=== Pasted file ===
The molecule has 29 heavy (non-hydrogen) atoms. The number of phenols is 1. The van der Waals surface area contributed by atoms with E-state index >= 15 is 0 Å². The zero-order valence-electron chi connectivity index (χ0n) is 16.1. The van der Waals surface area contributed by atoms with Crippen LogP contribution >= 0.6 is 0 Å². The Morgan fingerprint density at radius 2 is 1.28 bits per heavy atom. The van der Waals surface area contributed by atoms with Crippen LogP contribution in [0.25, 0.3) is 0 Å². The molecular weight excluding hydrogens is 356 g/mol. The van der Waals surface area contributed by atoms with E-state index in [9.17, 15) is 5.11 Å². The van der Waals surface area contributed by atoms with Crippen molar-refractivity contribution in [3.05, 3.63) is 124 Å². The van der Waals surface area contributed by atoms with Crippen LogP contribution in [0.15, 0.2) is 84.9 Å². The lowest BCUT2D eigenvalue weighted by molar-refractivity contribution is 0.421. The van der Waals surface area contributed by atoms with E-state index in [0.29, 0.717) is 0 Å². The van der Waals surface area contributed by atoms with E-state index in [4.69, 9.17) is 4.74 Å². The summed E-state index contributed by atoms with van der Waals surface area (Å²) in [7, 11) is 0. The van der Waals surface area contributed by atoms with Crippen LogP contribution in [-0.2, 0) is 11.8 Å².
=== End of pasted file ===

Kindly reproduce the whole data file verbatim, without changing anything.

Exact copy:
The molecule has 29 heavy (non-hydrogen) atoms. The number of phenols is 1. The van der Waals surface area contributed by atoms with E-state index >= 15 is 0 Å². The zero-order valence-electron chi connectivity index (χ0n) is 16.1. The van der Waals surface area contributed by atoms with Crippen LogP contribution >= 0.6 is 0 Å². The Morgan fingerprint density at radius 2 is 1.28 bits per heavy atom. The van der Waals surface area contributed by atoms with Crippen LogP contribution in [0.25, 0.3) is 0 Å². The molecular weight excluding hydrogens is 356 g/mol. The van der Waals surface area contributed by atoms with E-state index in [9.17, 15) is 5.11 Å². The van der Waals surface area contributed by atoms with Crippen molar-refractivity contribution in [3.05, 3.63) is 124 Å². The van der Waals surface area contributed by atoms with Crippen LogP contribution in [0.15, 0.2) is 84.9 Å². The lowest BCUT2D eigenvalue weighted by molar-refractivity contribution is 0.421. The van der Waals surface area contributed by atoms with E-state index in [0.29, 0.717) is 0 Å². The van der Waals surface area contributed by atoms with E-state index in [4.69, 9.17) is 4.74 Å². The summed E-state index contributed by atoms with van der Waals surface area (Å²) in [7, 11) is 0. The van der Waals surface area contributed by atoms with Crippen LogP contribution in [-0.2, 0) is 11.8 Å².